March 29, 2001 By Steve Towns
"Sometimes you have to really demonstrate [the demand] in a real marketing way," she said.
Although high-speed access gaps clearly remain, the U.S. information infrastructure is evolving to the point where policy-makers now face a different set of questions, said Wilhelm of the Digital Divide Network.
"In a sense, we now have a national information infrastructure. Its uneven and some communities cant plug in. But in general, theres an infrastructure out there. Legislators are asking, How can we leverage that existing investment?"
As a result, communities are investigating ways to keep Internet-connected classrooms open after school to provide citizens with Web access, he said. Theyre also looking to provide better technology training at community centers and libraries.
LaGrange is developing a wide range of online applications, according to Lukken. Teachers now use the Web to send grades and progress reports to students and parents. The city has even begun holding Internet scavenger hunts aimed at spurring student and citizen involvement. "Were trying to make it fun by encouraging people to go onto the Internet and find sites for rewards that the city will give them," Lukken said.
A look across the nation also shows states taking a larger role in helping localities make effective use of Internet connectivity.
By the middle of this year, Virginia expects to complete a series of e-government blueprints designed to help local governments put a wide range of civic and business activities online. According to the state, the blueprints will give local jurisdictions a step-by-step guide for building Web-connected communities. Furthermore, Virginias non profit Center for Innovative Technology regularly holds seminars aimed at helping local businesses harness Internet technology.
In North Carolina, the states Rural Internet Access Authority not only promotes affordable, high-speed Web access to rural areas, it also spearheads the creation of telework centers and the development of online health, learning and commerce applications for small communities. The state recently created a grant process designed to put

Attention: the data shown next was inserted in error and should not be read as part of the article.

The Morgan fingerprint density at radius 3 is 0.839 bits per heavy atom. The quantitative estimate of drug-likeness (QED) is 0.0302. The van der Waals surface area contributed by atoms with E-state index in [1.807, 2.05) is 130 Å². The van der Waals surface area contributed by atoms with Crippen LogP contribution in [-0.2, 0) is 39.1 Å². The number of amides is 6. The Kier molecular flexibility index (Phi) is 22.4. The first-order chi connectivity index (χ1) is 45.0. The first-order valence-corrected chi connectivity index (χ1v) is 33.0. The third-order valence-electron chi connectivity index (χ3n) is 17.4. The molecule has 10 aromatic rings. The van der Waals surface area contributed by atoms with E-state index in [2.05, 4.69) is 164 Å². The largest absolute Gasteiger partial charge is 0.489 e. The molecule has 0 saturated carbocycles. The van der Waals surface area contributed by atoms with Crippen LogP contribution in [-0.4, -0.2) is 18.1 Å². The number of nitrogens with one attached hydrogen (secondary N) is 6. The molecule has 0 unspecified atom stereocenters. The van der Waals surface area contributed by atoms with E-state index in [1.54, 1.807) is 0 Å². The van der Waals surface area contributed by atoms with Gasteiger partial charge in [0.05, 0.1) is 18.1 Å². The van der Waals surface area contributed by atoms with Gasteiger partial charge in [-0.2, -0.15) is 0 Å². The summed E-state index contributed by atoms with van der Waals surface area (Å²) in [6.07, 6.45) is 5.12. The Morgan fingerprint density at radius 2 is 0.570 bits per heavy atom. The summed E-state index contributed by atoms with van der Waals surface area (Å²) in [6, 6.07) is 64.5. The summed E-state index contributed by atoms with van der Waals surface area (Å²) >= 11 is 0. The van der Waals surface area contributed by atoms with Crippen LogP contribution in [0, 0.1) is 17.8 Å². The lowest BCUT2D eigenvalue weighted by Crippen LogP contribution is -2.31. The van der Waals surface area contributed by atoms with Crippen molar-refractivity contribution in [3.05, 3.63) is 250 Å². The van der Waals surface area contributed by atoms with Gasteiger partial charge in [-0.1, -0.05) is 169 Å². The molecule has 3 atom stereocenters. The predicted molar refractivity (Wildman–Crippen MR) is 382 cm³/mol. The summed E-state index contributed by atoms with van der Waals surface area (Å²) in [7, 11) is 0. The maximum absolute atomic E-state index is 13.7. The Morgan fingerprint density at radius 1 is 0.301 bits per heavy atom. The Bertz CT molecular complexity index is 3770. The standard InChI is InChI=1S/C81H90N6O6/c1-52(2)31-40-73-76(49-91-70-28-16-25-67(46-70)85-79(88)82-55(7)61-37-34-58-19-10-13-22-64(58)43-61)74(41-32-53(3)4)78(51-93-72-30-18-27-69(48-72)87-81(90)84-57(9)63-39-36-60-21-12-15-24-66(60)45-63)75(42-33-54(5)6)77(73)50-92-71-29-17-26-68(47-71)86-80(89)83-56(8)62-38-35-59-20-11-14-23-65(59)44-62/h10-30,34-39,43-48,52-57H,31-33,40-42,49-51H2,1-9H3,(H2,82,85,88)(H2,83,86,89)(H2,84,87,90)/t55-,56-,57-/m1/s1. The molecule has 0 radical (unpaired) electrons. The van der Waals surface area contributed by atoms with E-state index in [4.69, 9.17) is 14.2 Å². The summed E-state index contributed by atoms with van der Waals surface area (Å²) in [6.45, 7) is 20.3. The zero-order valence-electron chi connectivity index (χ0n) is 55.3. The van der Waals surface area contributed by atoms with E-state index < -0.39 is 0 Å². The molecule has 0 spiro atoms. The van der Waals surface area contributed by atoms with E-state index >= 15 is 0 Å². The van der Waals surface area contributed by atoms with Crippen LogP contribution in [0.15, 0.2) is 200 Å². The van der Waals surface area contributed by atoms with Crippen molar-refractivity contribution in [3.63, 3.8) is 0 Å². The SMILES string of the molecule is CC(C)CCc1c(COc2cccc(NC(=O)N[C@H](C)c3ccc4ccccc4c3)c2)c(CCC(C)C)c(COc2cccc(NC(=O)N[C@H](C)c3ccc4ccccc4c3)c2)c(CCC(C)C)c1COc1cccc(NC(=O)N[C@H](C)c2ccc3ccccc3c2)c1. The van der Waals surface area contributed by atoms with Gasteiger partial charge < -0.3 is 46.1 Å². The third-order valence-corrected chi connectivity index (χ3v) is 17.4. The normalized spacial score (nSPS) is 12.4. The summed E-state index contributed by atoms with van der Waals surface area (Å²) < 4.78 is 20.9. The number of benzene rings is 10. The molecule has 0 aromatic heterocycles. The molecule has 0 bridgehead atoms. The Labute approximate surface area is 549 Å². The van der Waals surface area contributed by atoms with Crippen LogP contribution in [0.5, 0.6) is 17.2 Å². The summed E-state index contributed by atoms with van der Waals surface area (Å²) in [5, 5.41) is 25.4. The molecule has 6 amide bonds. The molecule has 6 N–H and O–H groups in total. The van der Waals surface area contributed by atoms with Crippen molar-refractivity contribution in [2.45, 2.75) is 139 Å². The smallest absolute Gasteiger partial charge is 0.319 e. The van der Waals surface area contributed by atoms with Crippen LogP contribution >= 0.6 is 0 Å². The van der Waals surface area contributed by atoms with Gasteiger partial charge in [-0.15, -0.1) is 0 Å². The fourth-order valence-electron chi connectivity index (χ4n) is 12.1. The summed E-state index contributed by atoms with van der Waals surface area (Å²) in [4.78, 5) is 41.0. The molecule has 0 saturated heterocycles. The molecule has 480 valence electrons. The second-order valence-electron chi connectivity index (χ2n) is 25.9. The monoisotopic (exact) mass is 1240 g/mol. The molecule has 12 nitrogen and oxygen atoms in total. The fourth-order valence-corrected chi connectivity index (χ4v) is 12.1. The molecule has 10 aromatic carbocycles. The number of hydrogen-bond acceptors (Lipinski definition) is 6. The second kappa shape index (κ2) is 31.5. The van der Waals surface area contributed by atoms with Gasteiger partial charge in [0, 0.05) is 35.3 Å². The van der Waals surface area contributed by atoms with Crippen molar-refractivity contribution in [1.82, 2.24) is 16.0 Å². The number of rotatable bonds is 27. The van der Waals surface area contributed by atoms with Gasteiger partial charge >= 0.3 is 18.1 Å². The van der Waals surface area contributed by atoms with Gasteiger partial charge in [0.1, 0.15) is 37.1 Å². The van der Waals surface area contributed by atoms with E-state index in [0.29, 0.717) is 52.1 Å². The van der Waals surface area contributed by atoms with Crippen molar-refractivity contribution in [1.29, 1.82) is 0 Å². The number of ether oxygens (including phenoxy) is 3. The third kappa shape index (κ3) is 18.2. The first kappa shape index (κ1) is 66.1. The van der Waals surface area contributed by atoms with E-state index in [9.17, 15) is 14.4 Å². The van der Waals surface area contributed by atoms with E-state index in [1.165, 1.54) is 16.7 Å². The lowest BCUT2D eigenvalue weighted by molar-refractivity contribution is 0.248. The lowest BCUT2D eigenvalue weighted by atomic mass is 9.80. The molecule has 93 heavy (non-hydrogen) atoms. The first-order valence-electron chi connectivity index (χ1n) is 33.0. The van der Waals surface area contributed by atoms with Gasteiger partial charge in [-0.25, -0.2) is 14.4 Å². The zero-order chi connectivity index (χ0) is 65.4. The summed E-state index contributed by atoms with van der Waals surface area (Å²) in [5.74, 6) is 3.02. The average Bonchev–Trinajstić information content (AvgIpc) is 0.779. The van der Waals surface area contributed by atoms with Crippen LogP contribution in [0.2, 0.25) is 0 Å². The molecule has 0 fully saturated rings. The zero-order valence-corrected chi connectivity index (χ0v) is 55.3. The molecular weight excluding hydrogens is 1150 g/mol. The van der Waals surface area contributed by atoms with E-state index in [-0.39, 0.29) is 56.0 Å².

two rural telework centers into operation by January 2002.
Using Your Strengths
Ultimately, the growing effort to address issues underlying the digital divide puts a premium on partnership. Observers say nearly any successful digital divide initiative involves a mix of public, private and non profit participation -- and the best projects are tailored to the unique requirements of each community.
"You really need governments, foundations and industry working in concert. That nexus is incredibly important," said Wilhelm.
Lukken recommends partnering with businesses or organizations that may have assisted the community in the past. "Rely on those relationships you already have, and rely on those strengths that the community has," he said. "Charter was so helpful to us because they actually believed in us and bought into our vision.
And although technology inequities persist, Wilhelm finds encouragement in the fact that policymakers are getting a firmer grasp on where the challenges lie and where government can make a difference.
"I actually think the conversation has advanced. Now we know where the market is not going to solve the problems and where we can just leave it to the market," he said. "There are just a lot of interesting efforts going on that are finally making a dent in this thing."
You may use or reference this story with attribution and a link to